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The Once and Future Liberator

By Jackie Speel
Page 2 of 3


'Why so anxious about the suggestion I go to Gauda Prime? To get Servalan's approval for taking over legitimately after her coup?' Blake replied to Avon's unexpectedly vehement comment on the subject.

Del Grant had visited the planet - on business he had not cared to explain - and had made a brief visit to Blake to report what he had found. Images of the planet appeared on the computer screen. Their eerie similarity to the place of Avo n's all but forgotten dream disturbing him - but those of the abandoned base Grant had used showed a totally different place. After finding that several of the places of his dream had been host to viscast stations or marker beacons Avon h ad put it out of his conscious mind - until now.

'Knowing your taste for spectacular acts, I can quite see you going to Gauda Prime n a show of bravado against the last of the old regime - and I would have to rescue you again.'

'Don't tempt me Avon,' Blake replied with a smile. Avon suspected Blake was bored of office. 'As the Cabinet agreed - treat them as if they no longer mattered, while keeping them contained. Though it would have made a good place for us on ce - planet and rebel hideout.'

'One question,' Avon asked after a few seconds. 'Where would you have hidden the Liberator?'

'I would have thought of a way. How are the modifications going?' The best of the Federation space technology was being applied to it, and contact with the System from whence it had come, now with a more liberal administration, had result ed in an agreement on joint space exploration.

'Orac says that it can navigate us through the minefield, and that the developments in powering it could take us through to the galactic satellites.' The computer had expressed its desire to continue its researches on the Liberator so fre quently that Blake had eventually told it that it could do so. It had dismissed Servalan's original plan for it, to take over the functions of Star One as "interesting - for a while" though better suited to such vastly inferior computers as had been previously handling it. Orac made a further comment that that even Servalan had misinterpreted what the term actually meant. The explanation that followed was complex and involved the computers in general deciding that the ins tructions to keep "Star One" inaccessible to those in authority meant that it should not have an actual physical location. It was unclear from what was said whether the complex that had been Star One had persisted.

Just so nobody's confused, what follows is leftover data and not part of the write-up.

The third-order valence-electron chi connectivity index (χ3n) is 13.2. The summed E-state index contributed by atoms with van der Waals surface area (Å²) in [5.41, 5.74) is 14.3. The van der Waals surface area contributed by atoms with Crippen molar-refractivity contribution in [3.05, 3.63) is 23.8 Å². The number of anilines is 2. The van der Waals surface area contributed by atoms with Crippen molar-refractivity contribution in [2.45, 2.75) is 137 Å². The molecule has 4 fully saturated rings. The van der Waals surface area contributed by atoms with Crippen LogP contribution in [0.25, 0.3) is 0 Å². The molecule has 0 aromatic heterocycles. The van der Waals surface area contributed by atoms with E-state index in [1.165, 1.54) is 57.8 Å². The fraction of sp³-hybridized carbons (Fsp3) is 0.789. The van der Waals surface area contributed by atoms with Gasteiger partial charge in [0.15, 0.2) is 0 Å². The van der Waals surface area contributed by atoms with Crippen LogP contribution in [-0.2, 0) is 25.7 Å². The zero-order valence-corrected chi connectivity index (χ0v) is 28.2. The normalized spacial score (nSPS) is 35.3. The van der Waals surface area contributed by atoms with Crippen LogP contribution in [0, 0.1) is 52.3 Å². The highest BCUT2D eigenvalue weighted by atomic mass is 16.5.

'I wonder if one day Orac might actually find that even it has limits.'

'Though it will find some explanation as to why they are not limits.'

'For a mere computer it can display remarkably human characteristics.' Blake said with a laugh. 'When will the Liberator be leaving?' he asked wistfully, picking up one of his favourite "ornaments" to play with - Vila had given it to him, as they shared a taste for the particularly obnoxious Bayban the gameshow host. At least, Avon knew, this one would not be given to him, like all the others that Vila could not be persuaded to "steal" from him, in an uncharacteristic dem onstration of good taste.

'When he returns from Lindor.' Sarkoff had come on an antiques hunting trip, and to see his "old friends" now in power. Avon had come to like the man - they shared a similar sardonic view of humanity in general and politicians in particul ar. He had also finally thanked Sarkoff for what he had said on their first trip. The widower had recognised Avon's sense of loss and made a tactful remark when they were alone together, which Avon had been unable to respond to at the tim e - which Sarkoff had understood.

'Are you sure you want Grant with you?'